thermoregulate


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Related to thermoregulate: Thermal regulation

thermoregulate

(thûr′mō-rĕg′yə-lāt′)
intr.v. thermoregu·lated, thermoregu·lating, thermoregu·lates
1. To regulate body temperature.
2. To undergo thermoregulation.
References in periodicals archive ?
In summary, ectothermic organisms living at high altitudes overcome the limitations of their environments, such as hypoxia, with structural modifications that allow them to not only exchange gases more easily but also to thermoregulate more efficiently in low temperature environments.
Other species of coastal elasmobranchs have shown similar movements between different temperatures to behaviorally thermoregulate (Hight and Lowe 2007; Farrugia et al.
The timing and prevalence of sunbathing by burrowing owls suggests they may have done so to shed ectoparasites rather than to thermoregulate or dry wet feathers based on three lines of evidence.
The only way dogs have to thermoregulate their bodies is panting, which is air flow over the respiratory system.
Although men and women thermoregulate internal temperature in a similar manner, key sex differences exist in how they respond to heat.
For instance, if wind on the East Front affects Mule Deer habitat use, we predicted Mule Deer will use exposed sites over sheltered sites because of shallower snow depths; however, during periods of high winds that decrease their ability to thermoregulate (Mautz 1978), Mule Deer would then seek unexposed aspects.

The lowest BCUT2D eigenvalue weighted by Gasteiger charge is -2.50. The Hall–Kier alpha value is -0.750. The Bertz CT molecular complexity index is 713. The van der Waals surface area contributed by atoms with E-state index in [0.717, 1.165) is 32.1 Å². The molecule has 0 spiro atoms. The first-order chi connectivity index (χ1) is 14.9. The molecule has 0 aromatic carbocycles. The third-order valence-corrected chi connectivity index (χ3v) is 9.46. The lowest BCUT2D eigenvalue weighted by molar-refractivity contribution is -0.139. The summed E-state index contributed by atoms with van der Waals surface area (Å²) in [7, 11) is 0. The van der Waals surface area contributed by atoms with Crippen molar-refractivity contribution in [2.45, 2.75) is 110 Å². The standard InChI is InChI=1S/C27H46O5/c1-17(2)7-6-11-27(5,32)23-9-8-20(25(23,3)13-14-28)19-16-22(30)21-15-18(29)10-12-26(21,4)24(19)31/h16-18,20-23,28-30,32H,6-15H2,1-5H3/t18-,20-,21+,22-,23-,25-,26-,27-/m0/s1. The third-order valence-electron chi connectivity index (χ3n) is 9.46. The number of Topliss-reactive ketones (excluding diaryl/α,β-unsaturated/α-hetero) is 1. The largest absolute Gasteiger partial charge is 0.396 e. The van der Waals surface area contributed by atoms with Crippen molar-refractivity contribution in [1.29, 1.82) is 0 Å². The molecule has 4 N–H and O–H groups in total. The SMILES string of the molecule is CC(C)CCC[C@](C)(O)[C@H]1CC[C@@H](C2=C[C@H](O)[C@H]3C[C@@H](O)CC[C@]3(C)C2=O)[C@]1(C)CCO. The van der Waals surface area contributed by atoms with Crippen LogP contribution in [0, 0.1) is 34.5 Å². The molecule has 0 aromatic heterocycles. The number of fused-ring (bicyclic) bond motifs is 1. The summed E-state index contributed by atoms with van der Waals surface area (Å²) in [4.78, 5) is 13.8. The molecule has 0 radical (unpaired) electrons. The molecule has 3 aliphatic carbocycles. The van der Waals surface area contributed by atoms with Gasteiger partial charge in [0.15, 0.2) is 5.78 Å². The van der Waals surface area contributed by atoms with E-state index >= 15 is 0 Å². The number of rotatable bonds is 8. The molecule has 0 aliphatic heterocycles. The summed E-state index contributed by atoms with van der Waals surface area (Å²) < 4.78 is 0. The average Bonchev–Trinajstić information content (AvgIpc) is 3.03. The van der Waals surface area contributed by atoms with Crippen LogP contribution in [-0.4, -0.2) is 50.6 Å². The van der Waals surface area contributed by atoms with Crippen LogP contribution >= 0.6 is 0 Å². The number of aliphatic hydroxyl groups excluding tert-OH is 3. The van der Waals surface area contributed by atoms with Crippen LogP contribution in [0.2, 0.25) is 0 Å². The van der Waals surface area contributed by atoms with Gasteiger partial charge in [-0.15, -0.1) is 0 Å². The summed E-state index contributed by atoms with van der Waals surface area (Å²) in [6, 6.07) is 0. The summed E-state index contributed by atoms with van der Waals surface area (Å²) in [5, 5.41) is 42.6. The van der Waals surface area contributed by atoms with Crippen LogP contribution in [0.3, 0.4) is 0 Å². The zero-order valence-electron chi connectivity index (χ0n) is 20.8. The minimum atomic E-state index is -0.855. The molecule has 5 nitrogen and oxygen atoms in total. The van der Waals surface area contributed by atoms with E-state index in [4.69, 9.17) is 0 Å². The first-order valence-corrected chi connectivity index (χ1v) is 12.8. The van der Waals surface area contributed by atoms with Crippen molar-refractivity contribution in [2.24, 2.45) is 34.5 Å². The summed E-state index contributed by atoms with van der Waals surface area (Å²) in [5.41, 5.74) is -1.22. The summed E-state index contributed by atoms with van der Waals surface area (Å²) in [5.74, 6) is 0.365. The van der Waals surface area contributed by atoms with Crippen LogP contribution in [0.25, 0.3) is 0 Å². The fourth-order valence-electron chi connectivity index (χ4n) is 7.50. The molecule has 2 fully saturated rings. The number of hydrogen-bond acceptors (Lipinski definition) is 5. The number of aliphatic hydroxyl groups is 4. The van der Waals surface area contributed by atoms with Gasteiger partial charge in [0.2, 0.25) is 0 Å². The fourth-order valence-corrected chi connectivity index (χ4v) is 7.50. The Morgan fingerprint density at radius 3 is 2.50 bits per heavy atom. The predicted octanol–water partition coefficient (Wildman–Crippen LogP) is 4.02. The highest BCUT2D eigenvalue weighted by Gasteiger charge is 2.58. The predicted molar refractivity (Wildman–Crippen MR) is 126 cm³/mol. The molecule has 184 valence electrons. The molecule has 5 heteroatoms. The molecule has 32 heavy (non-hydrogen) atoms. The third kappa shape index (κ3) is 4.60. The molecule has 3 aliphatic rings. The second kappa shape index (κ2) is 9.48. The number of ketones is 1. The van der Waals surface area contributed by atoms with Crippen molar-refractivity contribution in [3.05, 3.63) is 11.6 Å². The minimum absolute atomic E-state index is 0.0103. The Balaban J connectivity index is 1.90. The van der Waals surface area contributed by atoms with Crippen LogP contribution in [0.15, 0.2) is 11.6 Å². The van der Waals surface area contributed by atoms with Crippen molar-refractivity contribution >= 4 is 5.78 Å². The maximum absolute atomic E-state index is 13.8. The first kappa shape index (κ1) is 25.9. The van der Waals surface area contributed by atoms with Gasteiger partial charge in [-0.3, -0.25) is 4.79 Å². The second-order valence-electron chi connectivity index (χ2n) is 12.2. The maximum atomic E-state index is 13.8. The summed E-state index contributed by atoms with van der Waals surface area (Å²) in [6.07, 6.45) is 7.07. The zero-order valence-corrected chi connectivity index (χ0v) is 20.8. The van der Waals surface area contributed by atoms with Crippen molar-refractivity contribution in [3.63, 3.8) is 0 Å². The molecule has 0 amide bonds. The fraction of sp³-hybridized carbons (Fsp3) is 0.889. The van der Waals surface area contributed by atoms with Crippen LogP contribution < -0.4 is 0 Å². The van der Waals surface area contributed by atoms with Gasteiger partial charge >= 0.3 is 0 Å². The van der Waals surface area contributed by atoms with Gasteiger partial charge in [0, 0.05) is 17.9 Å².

Like many large decapod crustaceans, American lobsters are highly mobile and thermoregulate behaviorally by moving into areas with water temperatures they find preferable and away from areas with temperatures they find aversive (Reynolds and Casterlin, 1979; Crossin et al, 1998; Jury and Watson, 2000, 2013).
Many processes that lead to death are associated with the reduced ability of marine mammals to thermoregulate (Dierauf and Gulland, 2001; Rosen et al.
Incubation, the use of parental body heat to thermoregulate eggs (Blanken and Nol 1998) is essential for the growth and development of avian embryos (Purdue 1976; Clutton-Brock 1991; Tieleman et al.
This estimates the individual's investment to thermoregulate and maintain an appropriate body temperature and does not reflect environmental temperatures.
The differences are in the facts that humans and horses regulate their body temperature during strenuous exercise by sweating, whereas dogs thermoregulate by panting, and that the duration of exercise is far shorter in greyhounds.
Severe overheating damages the dog's ability to thermoregulate and can lead to hypothermia if cooled too fast or with too much cold.